Kempka left the bunker complex the following night, on 1 May, along with SS-Hauptscharführer Heinrich Doose, one of the drivers under his orders. His group went down to the underground railway tunnels and reached the Friedrichstrasse station . 12 Around 02:00 h. They found another escape group, although in the middle of that Kempka and others were wounded by the explosion of a howitzer. 13

Kempka and others followed the railroad tracks in the hope of getting to Lehrter Station . There they met some foreign workers hiding in a shed, where the Germans took advantage to get rid of their uniforms and put on civilian clothes. 14 Then a group of Soviet soldiers discovered them. A Yugoslav girl who had provided civilian clothes to Kempka told the Soviets that Kempka was her husband; The Red Army soldiers urged the group to join them and drink vodka to celebrate the victory. Later this group of soldiers left the zone. 15 In the following days the Yugoslav girl took him through the Soviet checkpoints and on May 30, Kempka arrived in Wittenberg. 16 In Munich she obtained new identity papers from a German girl who was employed by the allies as an interpreter. From there he continued to Berchtesgaden . 16 However, on 20 June Kempka was captured by US troops in Berchtesgaden, who held him in captivity until October 9, 1947. 2 He was the first of Hitler’s assistants who could confirm to the Americans the death of Adolf Hitler . 17

Historical reliability

Despite having stated otherwise during his interrogation, Kempka later admitted that when Hitler and Eva Braun locked themselves in their Führerbunker room to commit suicide , he was not near the scene; In fact, he was present after that fact took place. By the time he reached the interior of the bunker, the bodies of Hitler and Braun had already been taken out of the room where they had committed suicide. Apparently, once Kempka entered the Führerbunker , he took the lifeless body of Eva Braun that was given to him by Martin Bormann and took him during the half-way up the stairs, before giving it to Günsche, who took Braun outside Of the bunker outlet and placed it on the garden floor next to Hitler’s corpse so that both were burned. 17 18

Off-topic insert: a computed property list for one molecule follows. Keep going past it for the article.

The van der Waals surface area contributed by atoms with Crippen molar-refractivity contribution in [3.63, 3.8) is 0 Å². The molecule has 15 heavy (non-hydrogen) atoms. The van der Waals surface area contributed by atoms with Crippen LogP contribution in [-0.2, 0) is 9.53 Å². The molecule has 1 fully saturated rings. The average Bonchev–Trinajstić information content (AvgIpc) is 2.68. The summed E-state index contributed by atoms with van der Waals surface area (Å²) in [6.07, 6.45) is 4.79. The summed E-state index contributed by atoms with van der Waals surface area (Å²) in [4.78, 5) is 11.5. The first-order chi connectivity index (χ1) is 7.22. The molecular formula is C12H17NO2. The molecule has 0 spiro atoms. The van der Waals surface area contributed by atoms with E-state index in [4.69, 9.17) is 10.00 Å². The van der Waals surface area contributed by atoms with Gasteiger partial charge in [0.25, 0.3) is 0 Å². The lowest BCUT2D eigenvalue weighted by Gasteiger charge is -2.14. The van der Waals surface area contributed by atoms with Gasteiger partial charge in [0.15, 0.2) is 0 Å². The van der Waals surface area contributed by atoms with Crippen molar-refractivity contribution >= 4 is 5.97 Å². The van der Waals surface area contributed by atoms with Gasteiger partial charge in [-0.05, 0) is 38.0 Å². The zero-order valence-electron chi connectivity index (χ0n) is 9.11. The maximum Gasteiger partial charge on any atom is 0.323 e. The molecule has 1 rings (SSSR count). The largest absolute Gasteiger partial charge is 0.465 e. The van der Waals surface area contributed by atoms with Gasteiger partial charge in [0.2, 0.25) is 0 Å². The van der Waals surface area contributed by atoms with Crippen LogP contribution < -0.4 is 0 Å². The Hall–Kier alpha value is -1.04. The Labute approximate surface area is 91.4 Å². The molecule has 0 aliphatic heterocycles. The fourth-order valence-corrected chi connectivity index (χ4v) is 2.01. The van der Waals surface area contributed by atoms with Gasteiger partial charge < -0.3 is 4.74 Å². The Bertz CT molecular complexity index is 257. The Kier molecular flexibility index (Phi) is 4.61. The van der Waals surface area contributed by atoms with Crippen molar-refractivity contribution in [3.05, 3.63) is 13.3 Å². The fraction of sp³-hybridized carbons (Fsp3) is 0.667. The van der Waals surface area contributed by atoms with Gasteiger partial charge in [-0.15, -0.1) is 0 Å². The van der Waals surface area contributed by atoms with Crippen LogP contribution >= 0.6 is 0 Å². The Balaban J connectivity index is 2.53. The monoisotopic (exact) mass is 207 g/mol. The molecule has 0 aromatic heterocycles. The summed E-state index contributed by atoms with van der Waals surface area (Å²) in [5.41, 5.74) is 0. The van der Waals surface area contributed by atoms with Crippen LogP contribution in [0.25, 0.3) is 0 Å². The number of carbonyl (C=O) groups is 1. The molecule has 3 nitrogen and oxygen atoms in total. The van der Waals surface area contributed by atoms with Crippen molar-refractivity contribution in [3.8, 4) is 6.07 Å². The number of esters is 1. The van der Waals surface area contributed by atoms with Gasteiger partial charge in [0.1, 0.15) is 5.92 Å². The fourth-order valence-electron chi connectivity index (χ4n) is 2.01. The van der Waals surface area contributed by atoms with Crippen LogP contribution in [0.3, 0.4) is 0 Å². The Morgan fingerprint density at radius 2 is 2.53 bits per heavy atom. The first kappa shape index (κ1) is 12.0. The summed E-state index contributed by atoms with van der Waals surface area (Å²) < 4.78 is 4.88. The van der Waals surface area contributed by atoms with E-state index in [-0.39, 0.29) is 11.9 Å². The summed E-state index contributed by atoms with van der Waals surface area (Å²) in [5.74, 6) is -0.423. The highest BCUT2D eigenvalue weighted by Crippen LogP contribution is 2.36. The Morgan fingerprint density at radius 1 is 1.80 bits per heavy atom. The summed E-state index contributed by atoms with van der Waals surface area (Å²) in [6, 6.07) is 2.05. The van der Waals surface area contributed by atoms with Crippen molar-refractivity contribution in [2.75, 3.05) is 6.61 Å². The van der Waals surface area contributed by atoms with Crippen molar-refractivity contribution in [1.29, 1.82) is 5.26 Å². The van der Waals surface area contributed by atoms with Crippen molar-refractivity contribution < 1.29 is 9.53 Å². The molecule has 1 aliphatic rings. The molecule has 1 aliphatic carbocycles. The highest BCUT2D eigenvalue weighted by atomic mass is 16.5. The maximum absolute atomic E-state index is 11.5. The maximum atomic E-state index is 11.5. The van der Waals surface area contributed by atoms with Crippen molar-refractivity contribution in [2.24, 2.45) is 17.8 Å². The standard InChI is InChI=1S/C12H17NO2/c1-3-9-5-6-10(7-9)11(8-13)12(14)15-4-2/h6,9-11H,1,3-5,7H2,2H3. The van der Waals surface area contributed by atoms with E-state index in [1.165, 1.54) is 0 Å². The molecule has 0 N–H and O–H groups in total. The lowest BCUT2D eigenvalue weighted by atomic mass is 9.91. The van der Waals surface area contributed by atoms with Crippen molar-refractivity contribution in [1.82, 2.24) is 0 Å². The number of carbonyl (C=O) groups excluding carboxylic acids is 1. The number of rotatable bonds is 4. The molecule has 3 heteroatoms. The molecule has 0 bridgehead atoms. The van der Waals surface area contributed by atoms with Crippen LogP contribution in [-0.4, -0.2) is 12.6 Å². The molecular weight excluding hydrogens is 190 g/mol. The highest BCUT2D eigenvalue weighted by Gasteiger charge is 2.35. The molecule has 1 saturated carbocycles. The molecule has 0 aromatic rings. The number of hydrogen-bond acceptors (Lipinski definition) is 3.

Despite the questionable reliability of some aspects of his story, 19 many journalists and researchers cite Kempka in his work on Hitler’s suicide because of its colorful (and obscene) language.


Kempka maintained during the restuo of his life the relation with the Führerbegleitkommando attending meetings of the old members of the I Panzer SS Body . In 1951 he published his memoirs, Ich habe Adolf Hitler verbrannt (“I burned Hitler”).

Kempka died on January 24, 1975, at the age of 64, in Freiberg am Neckar . 2

Explanatory notes

  1. Back to top↑ Later this unit would be renamed as Führerbegleitkommando (FBK).


  1. ↑ Jump to:a b Kempka, 2010 , p. 9.
  2. ↑ Jump to:a b c d e Joachimsthaler, 1999 , p. 282.
  3. ↑ Jump to:a b Dietrich, 2010 , p. 138f.
  4. Back to top↑ Hamilton, 1984 , p. 141.
  5. Back to top↑ Joachimsthaler, 1999 , pp. 154, 160-182, 282.
  6. Back to top↑ Kershaw, 2008 , p. 954.
  7. Back to top↑ Joachimsthaler, 1999 , p. 210.
  8. Back to top↑ Kershaw, 2008 , p. 957.
  9. Back to top↑ Kempka, 2010 , pp. 76, 77.
  10. Back to top↑ Kempka, 2010 , pp. 77-80.
  11. Back to top↑ Joachimsthaler, 1999 , pp. 210, 212.
  12. Back to top↑ Kempka, 2010 , p. 93.
  13. Back to top↑ Kempka, 2010 , pp. 95-99.
  14. Back to top↑ Kempka, 2010 , p. 98.
  15. Back to top↑ Kempka, 2010 , pp. 98, 99, 100.
  16. ↑ Jump to:a b Kempka, 2010 , p. 101.
  17. ↑ Jump to:a b Joachimsthaler, 1999 , p. 147.
  18. Back to top↑ Kershaw, 2008 , p. 956.
  19. Back to top↑ Joachimsthaler, 1999 , pp. 148, 149, 164, 165.